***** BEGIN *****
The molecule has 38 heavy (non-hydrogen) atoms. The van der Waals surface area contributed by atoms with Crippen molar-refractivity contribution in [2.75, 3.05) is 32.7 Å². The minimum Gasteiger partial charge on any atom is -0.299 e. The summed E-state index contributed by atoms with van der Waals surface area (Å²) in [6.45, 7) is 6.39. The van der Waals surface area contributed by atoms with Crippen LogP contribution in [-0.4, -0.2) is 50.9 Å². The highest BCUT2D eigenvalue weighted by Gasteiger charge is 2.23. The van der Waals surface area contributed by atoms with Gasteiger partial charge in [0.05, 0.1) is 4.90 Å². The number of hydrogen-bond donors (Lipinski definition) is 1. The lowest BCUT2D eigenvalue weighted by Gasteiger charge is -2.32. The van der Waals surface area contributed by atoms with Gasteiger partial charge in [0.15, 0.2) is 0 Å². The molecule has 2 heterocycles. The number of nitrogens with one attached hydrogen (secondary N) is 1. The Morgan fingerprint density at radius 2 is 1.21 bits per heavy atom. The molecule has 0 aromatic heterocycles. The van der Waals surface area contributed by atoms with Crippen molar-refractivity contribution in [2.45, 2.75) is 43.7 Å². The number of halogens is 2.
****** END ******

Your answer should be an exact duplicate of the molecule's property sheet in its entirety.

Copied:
The molecule has 38 heavy (non-hydrogen) atoms. The van der Waals surface area contributed by atoms with Crippen molar-refractivity contribution in [2.75, 3.05) is 32.7 Å². The minimum Gasteiger partial charge on any atom is -0.299 e. The summed E-state index contributed by atoms with van der Waals surface area (Å²) in [6.45, 7) is 6.39. The van der Waals surface area contributed by atoms with Crippen LogP contribution in [-0.4, -0.2) is 50.9 Å². The highest BCUT2D eigenvalue weighted by Gasteiger charge is 2.23. The van der Waals surface area contributed by atoms with Gasteiger partial charge in [0.05, 0.1) is 4.90 Å². The number of hydrogen-bond donors (Lipinski definition) is 1. The lowest BCUT2D eigenvalue weighted by Gasteiger charge is -2.32. The van der Waals surface area contributed by atoms with Gasteiger partial charge in [0.15, 0.2) is 0 Å². The molecule has 2 heterocycles. The number of nitrogens with one attached hydrogen (secondary N) is 1. The Morgan fingerprint density at radius 2 is 1.21 bits per heavy atom. The molecule has 0 aromatic heterocycles. The van der Waals surface area contributed by atoms with Crippen molar-refractivity contribution in [2.45, 2.75) is 43.7 Å². The number of halogens is 2.